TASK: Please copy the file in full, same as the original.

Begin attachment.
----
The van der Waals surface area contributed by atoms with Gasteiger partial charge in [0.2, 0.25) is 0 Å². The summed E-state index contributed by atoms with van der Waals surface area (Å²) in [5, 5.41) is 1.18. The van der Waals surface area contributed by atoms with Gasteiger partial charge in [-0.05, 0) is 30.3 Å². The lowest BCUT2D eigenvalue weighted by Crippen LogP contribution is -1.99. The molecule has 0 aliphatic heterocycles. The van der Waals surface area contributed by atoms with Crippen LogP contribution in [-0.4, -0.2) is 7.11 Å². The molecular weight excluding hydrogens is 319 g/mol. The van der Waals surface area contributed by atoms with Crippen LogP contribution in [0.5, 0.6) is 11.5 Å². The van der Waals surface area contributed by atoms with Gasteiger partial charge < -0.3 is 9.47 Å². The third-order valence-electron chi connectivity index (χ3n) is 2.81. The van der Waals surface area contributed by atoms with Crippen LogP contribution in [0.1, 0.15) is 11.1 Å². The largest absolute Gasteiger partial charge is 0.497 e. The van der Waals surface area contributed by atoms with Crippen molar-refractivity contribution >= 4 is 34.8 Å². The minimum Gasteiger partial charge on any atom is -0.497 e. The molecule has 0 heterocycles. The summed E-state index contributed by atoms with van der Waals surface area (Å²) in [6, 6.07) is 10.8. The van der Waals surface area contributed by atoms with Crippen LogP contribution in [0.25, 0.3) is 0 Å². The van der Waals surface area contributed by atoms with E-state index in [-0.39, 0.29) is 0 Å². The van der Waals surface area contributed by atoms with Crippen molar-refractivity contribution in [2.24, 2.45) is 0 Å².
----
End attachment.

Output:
The van der Waals surface area contributed by atoms with Gasteiger partial charge in [0.2, 0.25) is 0 Å². The summed E-state index contributed by atoms with van der Waals surface area (Å²) in [5, 5.41) is 1.18. The van der Waals surface area contributed by atoms with Gasteiger partial charge in [-0.05, 0) is 30.3 Å². The lowest BCUT2D eigenvalue weighted by Crippen LogP contribution is -1.99. The molecule has 0 aliphatic heterocycles. The van der Waals surface area contributed by atoms with Crippen LogP contribution in [-0.4, -0.2) is 7.11 Å². The molecular weight excluding hydrogens is 319 g/mol. The van der Waals surface area contributed by atoms with Crippen LogP contribution in [0.5, 0.6) is 11.5 Å². The van der Waals surface area contributed by atoms with Gasteiger partial charge < -0.3 is 9.47 Å². The third-order valence-electron chi connectivity index (χ3n) is 2.81. The van der Waals surface area contributed by atoms with Crippen LogP contribution in [0.1, 0.15) is 11.1 Å². The largest absolute Gasteiger partial charge is 0.497 e. The van der Waals surface area contributed by atoms with Crippen molar-refractivity contribution >= 4 is 34.8 Å². The minimum Gasteiger partial charge on any atom is -0.497 e. The molecule has 0 heterocycles. The summed E-state index contributed by atoms with van der Waals surface area (Å²) in [6, 6.07) is 10.8. The van der Waals surface area contributed by atoms with Crippen LogP contribution in [0.25, 0.3) is 0 Å². The van der Waals surface area contributed by atoms with E-state index in [-0.39, 0.29) is 0 Å². The van der Waals surface area contributed by atoms with Crippen molar-refractivity contribution in [2.24, 2.45) is 0 Å².